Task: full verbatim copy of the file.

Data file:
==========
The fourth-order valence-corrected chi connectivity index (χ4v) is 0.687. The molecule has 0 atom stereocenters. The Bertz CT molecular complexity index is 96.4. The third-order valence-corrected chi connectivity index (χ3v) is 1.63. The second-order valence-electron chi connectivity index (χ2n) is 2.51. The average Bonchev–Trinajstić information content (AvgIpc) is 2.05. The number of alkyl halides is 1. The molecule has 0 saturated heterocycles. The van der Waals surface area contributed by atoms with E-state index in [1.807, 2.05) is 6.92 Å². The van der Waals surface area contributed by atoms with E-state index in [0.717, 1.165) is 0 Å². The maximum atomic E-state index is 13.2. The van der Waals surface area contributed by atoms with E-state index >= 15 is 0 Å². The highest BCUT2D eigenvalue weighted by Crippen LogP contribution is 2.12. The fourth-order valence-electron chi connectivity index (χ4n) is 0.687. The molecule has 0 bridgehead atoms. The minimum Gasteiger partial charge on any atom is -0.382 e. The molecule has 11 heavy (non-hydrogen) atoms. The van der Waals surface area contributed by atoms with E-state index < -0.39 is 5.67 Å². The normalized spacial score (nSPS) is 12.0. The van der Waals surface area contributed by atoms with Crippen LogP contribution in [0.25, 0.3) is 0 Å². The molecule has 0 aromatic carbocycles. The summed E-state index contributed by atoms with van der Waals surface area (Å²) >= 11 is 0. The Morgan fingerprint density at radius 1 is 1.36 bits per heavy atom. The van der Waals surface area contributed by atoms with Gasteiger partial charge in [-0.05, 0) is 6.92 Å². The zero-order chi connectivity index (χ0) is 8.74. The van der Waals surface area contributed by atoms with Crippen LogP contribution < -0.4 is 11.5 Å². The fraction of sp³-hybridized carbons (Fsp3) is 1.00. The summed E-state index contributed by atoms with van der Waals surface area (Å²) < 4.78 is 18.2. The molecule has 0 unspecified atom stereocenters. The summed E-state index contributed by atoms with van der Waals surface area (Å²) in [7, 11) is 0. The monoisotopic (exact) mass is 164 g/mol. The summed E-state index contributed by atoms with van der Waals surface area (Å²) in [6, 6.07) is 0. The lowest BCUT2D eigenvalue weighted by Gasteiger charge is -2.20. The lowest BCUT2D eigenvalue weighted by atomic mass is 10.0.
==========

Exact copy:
The fourth-order valence-corrected chi connectivity index (χ4v) is 0.687. The molecule has 0 atom stereocenters. The Bertz CT molecular complexity index is 96.4. The third-order valence-corrected chi connectivity index (χ3v) is 1.63. The second-order valence-electron chi connectivity index (χ2n) is 2.51. The average Bonchev–Trinajstić information content (AvgIpc) is 2.05. The number of alkyl halides is 1. The molecule has 0 saturated heterocycles. The van der Waals surface area contributed by atoms with E-state index in [1.807, 2.05) is 6.92 Å². The van der Waals surface area contributed by atoms with E-state index in [0.717, 1.165) is 0 Å². The maximum atomic E-state index is 13.2. The van der Waals surface area contributed by atoms with E-state index >= 15 is 0 Å². The highest BCUT2D eigenvalue weighted by Crippen LogP contribution is 2.12. The fourth-order valence-electron chi connectivity index (χ4n) is 0.687. The molecule has 0 bridgehead atoms. The minimum Gasteiger partial charge on any atom is -0.382 e. The molecule has 11 heavy (non-hydrogen) atoms. The van der Waals surface area contributed by atoms with E-state index < -0.39 is 5.67 Å². The normalized spacial score (nSPS) is 12.0. The van der Waals surface area contributed by atoms with Crippen LogP contribution in [0.25, 0.3) is 0 Å². The molecule has 0 aromatic carbocycles. The summed E-state index contributed by atoms with van der Waals surface area (Å²) >= 11 is 0. The Morgan fingerprint density at radius 1 is 1.36 bits per heavy atom. The van der Waals surface area contributed by atoms with Gasteiger partial charge in [-0.05, 0) is 6.92 Å². The zero-order chi connectivity index (χ0) is 8.74. The van der Waals surface area contributed by atoms with Crippen LogP contribution < -0.4 is 11.5 Å². The fraction of sp³-hybridized carbons (Fsp3) is 1.00. The summed E-state index contributed by atoms with van der Waals surface area (Å²) < 4.78 is 18.2. The molecule has 0 unspecified atom stereocenters. The summed E-state index contributed by atoms with van der Waals surface area (Å²) in [7, 11) is 0. The monoisotopic (exact) mass is 164 g/mol. The summed E-state index contributed by atoms with van der Waals surface area (Å²) in [6, 6.07) is 0. The lowest BCUT2D eigenvalue weighted by Gasteiger charge is -2.20. The lowest BCUT2D eigenvalue weighted by atomic mass is 10.0.